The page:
These limits to our knowledge arise both from our tools of exploration and from the nature of physical reality: the speed of light, the uncertainty principle, the impossibility of seeing beyond the cosmic horizon, the incompleteness theorem, and our own limitations as an intelligent species. Recognizing limits in this way, Gleiser argues, is not a deterrent to progress or a surrendering to religion. Rather, it frees us to question the meaning and nature of the universe while affirming the central role of life and ourselves in it. Science can and must go on, but recognizing its limits reveals its true mission: to know the universe is to know ourselves.

Telling the dramatic story of our quest for understanding, The Island of Knowledge offers a highly original exploration of the ideas of some of the greatest thinkers in history, from Plato to Einstein, and how they affect us today. An authoritative, broad-ranging intellectual history of our search for knowledge and meaning, The Island of Knowledge is a unique view of what it means to be human in a universe filled with mystery.

Google Books preview:

See also: Author’s website

Comments (1) - culture,new books,reality

new book – ‘How Not To Be Wrong: The Power of Mathematical Thinking’ by Jordan Ellenberg

June 2, 2014

How Not To Be Wrong

How Not to Be Wrong: The Power of Mathematical Thinking by Jordan Ellenberg (Penguin Press, 2014)

(kindle ed.), (amazon.co.uk), (UK kindle ed.)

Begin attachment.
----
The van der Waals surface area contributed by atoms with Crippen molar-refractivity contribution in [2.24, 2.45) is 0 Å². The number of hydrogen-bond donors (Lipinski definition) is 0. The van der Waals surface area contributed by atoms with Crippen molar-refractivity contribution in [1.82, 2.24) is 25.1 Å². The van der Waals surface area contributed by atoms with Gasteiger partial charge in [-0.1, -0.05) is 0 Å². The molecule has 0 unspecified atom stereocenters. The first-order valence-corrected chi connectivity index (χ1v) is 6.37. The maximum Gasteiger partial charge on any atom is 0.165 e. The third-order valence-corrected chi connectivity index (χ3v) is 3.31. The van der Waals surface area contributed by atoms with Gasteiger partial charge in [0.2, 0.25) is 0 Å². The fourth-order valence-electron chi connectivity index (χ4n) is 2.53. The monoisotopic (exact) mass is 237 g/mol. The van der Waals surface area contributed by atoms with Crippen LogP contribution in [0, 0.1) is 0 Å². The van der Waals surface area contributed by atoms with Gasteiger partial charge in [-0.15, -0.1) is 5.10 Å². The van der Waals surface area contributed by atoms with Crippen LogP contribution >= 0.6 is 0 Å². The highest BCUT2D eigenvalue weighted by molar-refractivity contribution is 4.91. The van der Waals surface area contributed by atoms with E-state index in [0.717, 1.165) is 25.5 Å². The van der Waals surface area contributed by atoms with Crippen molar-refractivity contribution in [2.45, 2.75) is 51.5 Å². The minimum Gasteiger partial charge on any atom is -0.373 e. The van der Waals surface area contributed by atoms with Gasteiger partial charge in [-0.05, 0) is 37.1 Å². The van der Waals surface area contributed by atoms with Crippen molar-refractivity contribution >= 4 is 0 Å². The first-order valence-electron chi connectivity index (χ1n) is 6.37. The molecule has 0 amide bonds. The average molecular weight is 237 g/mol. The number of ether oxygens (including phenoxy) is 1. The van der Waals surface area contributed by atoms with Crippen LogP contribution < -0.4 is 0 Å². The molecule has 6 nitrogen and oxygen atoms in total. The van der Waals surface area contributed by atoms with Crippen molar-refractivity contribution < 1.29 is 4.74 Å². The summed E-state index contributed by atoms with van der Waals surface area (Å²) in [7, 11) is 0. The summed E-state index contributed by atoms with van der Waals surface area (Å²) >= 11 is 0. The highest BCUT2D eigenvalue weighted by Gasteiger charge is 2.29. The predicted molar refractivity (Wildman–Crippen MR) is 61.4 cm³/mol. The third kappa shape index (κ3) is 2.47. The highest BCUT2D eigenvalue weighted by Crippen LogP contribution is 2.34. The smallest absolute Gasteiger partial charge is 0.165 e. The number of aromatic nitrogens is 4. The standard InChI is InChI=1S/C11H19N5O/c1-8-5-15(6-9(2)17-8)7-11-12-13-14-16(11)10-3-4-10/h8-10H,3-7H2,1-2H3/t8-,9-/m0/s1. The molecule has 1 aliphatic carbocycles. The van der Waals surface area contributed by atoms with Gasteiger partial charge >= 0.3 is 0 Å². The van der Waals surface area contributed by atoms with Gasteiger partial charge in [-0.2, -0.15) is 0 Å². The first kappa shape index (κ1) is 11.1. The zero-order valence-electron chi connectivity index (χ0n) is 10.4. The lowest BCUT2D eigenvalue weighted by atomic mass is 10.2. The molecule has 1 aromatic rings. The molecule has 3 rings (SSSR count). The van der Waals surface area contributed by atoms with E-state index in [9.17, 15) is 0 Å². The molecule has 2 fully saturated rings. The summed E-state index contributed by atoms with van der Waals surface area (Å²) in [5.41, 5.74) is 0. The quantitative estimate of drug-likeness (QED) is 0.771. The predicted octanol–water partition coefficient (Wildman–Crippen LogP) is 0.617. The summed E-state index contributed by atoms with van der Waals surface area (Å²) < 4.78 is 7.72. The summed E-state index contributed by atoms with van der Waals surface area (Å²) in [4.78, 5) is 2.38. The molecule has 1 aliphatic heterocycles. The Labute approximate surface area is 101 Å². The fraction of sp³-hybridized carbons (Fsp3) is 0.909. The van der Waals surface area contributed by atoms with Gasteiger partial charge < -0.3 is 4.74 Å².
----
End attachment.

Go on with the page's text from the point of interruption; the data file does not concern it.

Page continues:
Book description from the publisher:

The Freakonomics of matha math-world superstar unveils the hidden beauty and logic of the world and puts its power in our hands

The math we learn in school can seem like a dull set of rules, laid down by the ancients and not to be questioned. In How Not to Be Wrong, Jordan Ellenberg shows us how terribly limiting this view is: Math isn’t confined to abstract incidents that never occur in real life, but rather touches everything we do—the whole world is shot through with it.
Math allows us to see the hidden structures underneath the messy and chaotic surface of our world. It’s a science of not being wrong, hammered out by centuries of hard work and argument. Armed with the tools of mathematics, we can see through to the true meaning of information we take for granted: How early should you get to the airport? What does “public opinion” really represent? Why do tall parents have shorter children? Who really won Florida in 2000? And how likely are you, really, to develop cancer?
How Not to Be Wrong presents the surprising revelations behind all of these questions and many more, using the mathematician’s method of analyzing life and exposing the hard-won insights of the academic community to the layman—minus the jargon. Ellenberg chases mathematical threads through a vast range of time and space, from the everyday to the cosmic, encountering, among other things, baseball, Reaganomics, daring lottery schemes, Voltaire, the replicability crisis in psychology, Italian Renaissance painting, artificial languages, the development of non-Euclidean geometry, the coming obesity apocalypse, Antonin Scalia’s views on crime and punishment, the psychology of slime molds, what Facebook can and can’t figure out about you, and the existence of God.
Ellenberg pulls from history as well as from the latest theoretical developments to provide those not trained in math with the knowledge they need. Math, as Ellenberg says, is “an atomic-powered prosthesis that you attach to your common sense, vastly multiplying its reach and strength.” With the tools of mathematics in hand, you can understand the world in a deeper, more meaningful way. How Not to Be Wrong will show you how.

Google Books preview:

See also: Author’s website

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Kindle Daily Deal (Mon. 4/21) – ‘This Explains Everything: 150 Deep, Beautiful, and Elegant Theories of How the World Works’ ed. by John Brockman

April 21, 2014